From UPSC perspective, the following things are important :
Prelims level : Himalayan orogeny
Mains level : NA
China and Nepal are expected to announce the latest official height of Mt. Everest.
Try this PYQ:
Q.When you travel to the Himalayas, you will see the following:
- Deep gorges
- U-turn river courses
- Parallel mountain ranges
- Steep gradients causing land-sliding
Which of the above can be said to be the evidences for the Himalayas being young fold mountains?
(a) 1 and 2 only
(b) 1, 2 and 4 only
(c) 3 and 4 only
(d) 1, 2, 3 and 4
- Mount Everest or Sagarmatha, Earth’s highest mountain above sea level, is located in the Himalayas between China and Nepal -– the border between them running across its summit point.
- Its current official elevation – 8,848m – places it more than 200m above the world’s second-highest mountain, K2, which is 8,611m tall and located in Pakistan-occupied Kashmir.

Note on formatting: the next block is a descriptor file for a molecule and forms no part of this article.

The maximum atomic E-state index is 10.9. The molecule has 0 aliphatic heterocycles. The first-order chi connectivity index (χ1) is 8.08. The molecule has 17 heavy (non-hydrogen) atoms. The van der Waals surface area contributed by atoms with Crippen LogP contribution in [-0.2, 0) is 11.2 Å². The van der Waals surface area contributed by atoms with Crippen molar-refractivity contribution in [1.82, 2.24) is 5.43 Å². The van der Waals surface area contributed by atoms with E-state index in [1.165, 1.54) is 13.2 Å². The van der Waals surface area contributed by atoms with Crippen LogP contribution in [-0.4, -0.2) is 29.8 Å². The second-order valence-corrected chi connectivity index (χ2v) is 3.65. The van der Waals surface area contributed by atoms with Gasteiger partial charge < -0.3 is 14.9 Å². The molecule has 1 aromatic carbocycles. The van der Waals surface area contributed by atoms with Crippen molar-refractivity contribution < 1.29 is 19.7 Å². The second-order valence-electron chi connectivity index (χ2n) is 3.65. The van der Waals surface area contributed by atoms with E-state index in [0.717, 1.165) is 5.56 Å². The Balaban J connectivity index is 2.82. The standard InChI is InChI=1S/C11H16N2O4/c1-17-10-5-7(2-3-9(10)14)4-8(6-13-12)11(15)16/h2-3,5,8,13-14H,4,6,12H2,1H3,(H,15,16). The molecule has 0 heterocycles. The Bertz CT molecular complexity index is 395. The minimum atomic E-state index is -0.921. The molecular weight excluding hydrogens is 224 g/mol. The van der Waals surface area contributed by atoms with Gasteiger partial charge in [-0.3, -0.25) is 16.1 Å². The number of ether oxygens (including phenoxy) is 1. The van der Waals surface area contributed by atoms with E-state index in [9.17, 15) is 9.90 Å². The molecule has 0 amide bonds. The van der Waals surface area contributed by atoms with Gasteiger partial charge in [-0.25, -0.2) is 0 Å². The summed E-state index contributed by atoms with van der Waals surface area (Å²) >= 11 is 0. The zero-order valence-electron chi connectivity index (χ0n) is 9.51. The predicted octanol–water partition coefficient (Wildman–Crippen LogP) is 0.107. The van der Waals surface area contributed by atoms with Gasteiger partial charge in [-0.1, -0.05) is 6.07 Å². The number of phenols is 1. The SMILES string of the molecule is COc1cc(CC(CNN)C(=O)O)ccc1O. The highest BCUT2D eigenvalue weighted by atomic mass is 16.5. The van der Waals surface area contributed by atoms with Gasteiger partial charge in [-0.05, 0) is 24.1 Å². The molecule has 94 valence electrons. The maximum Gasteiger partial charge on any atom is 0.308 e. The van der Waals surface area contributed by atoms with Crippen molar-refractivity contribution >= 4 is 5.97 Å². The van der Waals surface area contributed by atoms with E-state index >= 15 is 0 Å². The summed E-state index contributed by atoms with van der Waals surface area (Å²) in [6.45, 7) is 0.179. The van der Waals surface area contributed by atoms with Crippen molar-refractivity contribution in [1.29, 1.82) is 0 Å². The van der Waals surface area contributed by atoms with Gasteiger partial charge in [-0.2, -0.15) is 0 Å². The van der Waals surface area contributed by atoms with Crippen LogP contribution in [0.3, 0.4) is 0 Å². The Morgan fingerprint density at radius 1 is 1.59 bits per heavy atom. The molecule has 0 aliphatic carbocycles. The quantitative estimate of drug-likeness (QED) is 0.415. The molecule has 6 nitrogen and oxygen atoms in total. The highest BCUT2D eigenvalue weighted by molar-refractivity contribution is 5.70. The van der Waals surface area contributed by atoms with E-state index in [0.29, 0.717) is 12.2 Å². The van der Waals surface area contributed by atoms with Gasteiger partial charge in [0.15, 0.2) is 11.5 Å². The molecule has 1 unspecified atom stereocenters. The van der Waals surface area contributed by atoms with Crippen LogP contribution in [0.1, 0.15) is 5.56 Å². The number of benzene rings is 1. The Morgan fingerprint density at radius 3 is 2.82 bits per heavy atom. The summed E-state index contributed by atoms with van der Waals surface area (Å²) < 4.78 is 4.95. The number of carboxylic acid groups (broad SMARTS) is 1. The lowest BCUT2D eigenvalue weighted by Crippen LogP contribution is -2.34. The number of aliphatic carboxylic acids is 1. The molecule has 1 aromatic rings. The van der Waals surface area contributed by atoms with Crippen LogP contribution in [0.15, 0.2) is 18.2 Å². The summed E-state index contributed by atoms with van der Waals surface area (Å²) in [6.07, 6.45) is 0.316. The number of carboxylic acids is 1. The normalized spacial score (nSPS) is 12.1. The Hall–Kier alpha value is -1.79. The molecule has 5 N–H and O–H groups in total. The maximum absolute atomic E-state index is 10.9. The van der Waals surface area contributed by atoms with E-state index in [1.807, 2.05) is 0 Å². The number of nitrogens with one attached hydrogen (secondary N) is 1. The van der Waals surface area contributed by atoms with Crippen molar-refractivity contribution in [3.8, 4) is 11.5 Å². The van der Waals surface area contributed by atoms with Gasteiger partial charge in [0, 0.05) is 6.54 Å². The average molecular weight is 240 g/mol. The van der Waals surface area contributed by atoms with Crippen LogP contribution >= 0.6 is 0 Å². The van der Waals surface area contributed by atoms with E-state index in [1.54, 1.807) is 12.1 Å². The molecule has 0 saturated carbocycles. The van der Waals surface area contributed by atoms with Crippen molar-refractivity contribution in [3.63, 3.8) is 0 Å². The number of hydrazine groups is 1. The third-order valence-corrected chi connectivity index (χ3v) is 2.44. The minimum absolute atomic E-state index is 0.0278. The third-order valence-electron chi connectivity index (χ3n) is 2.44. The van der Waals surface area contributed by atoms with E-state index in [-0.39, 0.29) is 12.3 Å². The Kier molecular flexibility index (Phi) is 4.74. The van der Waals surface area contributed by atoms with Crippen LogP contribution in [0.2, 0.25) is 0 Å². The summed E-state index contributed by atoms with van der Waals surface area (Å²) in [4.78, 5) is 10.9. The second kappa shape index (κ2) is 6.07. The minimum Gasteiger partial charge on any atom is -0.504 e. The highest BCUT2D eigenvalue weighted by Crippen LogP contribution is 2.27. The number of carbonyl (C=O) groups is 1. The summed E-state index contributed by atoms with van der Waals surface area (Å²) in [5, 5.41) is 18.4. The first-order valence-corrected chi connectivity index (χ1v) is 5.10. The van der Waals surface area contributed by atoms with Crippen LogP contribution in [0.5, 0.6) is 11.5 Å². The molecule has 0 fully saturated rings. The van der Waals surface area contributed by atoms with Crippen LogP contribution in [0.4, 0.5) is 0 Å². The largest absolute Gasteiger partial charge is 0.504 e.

- The mountain gets its English name from Sir George Everest, a colonial-era geographer who served as the Surveyor General of India in the mid-19th century.
- Considered an elite climbing destination, Everest was first scaled in 1953 by the Indian-Nepalese Tenzing Norgay and New Zealander Edmund Hillary.
Everest’s first survey
- The mission to measure the world’s highest peak was taken up on a serious note in 1847 and culminated with the finding of a team led by Andrew Waugh of the Royal Surveyor General of India.
- The team discovered that ‘Peak 15’ — as Mt Everest was referred to then — was the highest mountain, contrary to the then-prevailing belief that Mt Kanchenjunga (8,582 m) was the highest peak in the world.
- Another belief, prevailing even today, is that 8,840 m is not the height that was actually determined by the 19th-century team.
- That survey, based on trigonometric calculations, is known as the Great Trigonometric Survey of India.
Why is the height being measured again?
- Everest’s current official height– 8,848m– has been widely accepted since 1956, when the figure was measured by the Survey of India.
- The height of the summit, however, is known to change because of tectonic activity, such as the 2015 Nepal earthquake.
- Its measurement over the decades has also depended on who was surveying.
- Another debate is whether the height should be based on the highest rock point or the highest snow point.